Make it the practice
It is this kind of everyday mindfulness which I have been thinking about a great deal as I write my own book on mindful counselling and psychotherapy. I felt that I should really commit to regular meditation if I was advocating it to other people, so I have been meditating for around ten minutes every night. Whilst there is a lot that I’ve found useful about this practice, for all the reasons mentioned, I’ve also noticed that it is easy to separate it off from the rest of my life: for meditation to be the only point in the day when I’m being attentive in that way.
There’s a great new podcast by Martine Batchelor out. Follow the link.
Details from the website: Martine Batchelor was a nun in a Korean Buddhist monastery for 10 years, where she followed a traditional path of practice and exploration. We speak about her journey in becoming a nun, what the rhythms of that life were like, what practices she undertook, and how she came to integrate, and deepen, the understanding she uncovered during her decade of training there.
The episode concludes with a compelling conversation about the multi-perspectival nature of human beings, and how we’re constantly practicing at a crossroads between various aspects of our lives.
This is part 1 of a two-part series.
Nice podcast on mindfulness here on the BBC, focusing on Mindfulness Based Stress Reduction (MBSR) and neuroscience research.
I can believe that there are over 40 publications on mindfulness per month, as it says on the podcast. I started with the idea of collecting together all the references together here and quickly realised that it was an impossible task!
Mention of the marines using mindfulness in the US touches on one of the key issues that Social Mindfulness is interested in. Does some Western mindfulness strip the ethics from Buddhist mindfulness in potentially harmful ways? Can, and should, we detach mindfulness from compassion.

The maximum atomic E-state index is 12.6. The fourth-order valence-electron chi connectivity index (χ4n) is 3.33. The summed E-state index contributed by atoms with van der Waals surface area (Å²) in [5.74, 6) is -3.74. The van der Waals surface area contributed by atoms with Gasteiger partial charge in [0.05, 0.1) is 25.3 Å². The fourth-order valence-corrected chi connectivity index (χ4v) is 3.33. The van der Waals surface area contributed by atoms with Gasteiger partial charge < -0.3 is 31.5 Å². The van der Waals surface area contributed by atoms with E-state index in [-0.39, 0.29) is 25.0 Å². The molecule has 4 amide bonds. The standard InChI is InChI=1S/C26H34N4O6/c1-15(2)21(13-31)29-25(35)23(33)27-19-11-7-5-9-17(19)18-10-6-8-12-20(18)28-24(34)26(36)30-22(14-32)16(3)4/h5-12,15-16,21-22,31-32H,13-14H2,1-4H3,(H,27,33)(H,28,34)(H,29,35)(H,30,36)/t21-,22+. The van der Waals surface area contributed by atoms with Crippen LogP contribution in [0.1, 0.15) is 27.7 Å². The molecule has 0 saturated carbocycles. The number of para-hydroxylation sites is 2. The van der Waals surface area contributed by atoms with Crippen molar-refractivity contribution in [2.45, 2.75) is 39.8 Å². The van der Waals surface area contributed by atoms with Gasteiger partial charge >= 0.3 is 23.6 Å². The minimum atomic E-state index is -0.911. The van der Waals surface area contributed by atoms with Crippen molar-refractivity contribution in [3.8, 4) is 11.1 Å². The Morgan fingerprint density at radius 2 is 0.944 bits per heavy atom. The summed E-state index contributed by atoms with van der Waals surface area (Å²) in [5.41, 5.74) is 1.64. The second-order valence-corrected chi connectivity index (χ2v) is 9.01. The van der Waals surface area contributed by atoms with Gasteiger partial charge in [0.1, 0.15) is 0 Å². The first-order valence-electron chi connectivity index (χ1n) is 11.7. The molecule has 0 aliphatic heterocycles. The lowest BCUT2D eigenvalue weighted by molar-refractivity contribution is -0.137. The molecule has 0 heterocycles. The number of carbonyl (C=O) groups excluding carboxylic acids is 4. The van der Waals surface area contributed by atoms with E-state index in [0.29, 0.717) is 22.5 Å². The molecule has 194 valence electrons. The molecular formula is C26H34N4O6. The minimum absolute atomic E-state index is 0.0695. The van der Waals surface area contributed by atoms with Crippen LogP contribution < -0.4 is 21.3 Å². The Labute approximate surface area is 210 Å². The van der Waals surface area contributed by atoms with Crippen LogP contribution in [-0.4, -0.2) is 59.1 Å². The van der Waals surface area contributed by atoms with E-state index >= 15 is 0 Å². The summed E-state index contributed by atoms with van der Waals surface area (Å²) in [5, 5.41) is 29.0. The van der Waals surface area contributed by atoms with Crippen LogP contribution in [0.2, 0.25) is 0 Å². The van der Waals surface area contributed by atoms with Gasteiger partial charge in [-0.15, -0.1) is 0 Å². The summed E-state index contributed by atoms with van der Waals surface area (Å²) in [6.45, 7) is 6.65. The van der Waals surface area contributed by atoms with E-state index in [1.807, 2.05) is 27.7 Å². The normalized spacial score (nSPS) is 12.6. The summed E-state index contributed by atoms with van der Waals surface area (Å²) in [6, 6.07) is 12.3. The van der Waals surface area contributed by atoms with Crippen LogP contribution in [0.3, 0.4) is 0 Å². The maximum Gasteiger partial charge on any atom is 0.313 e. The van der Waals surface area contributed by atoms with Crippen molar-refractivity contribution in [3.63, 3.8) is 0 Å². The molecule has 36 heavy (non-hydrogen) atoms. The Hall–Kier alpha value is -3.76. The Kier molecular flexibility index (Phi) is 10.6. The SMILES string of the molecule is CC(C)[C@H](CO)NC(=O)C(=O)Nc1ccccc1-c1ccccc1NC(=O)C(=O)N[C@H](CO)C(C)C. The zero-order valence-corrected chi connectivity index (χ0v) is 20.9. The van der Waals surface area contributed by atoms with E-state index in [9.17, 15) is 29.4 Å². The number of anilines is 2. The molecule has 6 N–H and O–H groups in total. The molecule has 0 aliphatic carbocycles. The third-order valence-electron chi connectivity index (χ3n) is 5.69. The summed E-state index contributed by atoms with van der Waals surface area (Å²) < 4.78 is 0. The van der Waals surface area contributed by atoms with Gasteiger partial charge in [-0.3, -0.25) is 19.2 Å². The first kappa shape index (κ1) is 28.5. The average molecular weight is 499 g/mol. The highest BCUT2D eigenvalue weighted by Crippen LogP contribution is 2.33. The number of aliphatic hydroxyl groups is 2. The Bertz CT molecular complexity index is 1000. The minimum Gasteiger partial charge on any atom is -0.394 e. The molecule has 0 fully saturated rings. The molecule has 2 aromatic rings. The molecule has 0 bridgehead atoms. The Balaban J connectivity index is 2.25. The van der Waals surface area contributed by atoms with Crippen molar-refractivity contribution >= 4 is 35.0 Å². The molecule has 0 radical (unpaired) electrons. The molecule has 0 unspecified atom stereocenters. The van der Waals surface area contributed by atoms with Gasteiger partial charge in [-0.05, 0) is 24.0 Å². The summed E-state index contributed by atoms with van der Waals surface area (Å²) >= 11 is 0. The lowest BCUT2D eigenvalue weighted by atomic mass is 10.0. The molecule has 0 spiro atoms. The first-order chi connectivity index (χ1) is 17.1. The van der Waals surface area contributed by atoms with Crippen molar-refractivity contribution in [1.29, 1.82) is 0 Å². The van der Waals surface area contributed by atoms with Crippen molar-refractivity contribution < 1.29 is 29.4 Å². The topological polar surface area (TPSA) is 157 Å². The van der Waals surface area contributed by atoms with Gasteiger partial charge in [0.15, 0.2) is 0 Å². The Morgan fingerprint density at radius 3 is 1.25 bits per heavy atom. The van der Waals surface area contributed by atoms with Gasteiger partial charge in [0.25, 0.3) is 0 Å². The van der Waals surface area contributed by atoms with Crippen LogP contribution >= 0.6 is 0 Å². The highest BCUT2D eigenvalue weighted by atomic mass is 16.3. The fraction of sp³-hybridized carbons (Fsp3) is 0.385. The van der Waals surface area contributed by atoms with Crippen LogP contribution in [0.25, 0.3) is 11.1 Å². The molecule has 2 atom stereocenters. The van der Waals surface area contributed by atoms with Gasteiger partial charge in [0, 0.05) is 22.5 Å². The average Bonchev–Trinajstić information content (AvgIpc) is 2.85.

In this post, Meg Barker considers the possibilities for mindfulness in everyday life.
I’ve been interested in mindfulness for several years now and will be writing a book about it in the next year or so, building on the chapter that I wrote for the OU counselling module.
Mindfulness is the big idea in counselling and psychology at the moment. The ‘gold standard’ of counselling – cognitive-behavioural therapy – is turning to mindfulness as its ‘third wave’. If you go to a mental health services it is likely that they will offer some kind of mindfulness training. Self help books for depression and anxiety are increasingly mindfulness focused.
One conclusion that I have come to is that there is no such thing as an inherently mindful or non-mindful activity. People (including myself at times) often have the idea that only certain activities could be mindful: like meditating, walking in the countryside, perhaps painting or other such tranquil pursuits. There is definitely a notion that certain activities are anti-mindful, including things like watching TV, commuting or social-networking. As with the idea that you are doing meditation wrong if you don’t have a completely ’empty mind’ I think this is a misconception which isn’t helpful and which often leads people to beating themselves up that they aren’t doing mindfulness properly (which really defeats the purpose!) Just as you can sit in meditation without being mindful at all, I think you can also be mindful as you are texting or surfing the internet.
Here I want to say what I think mindfulness is and why it is all about the way you approach activities, not the activity itself.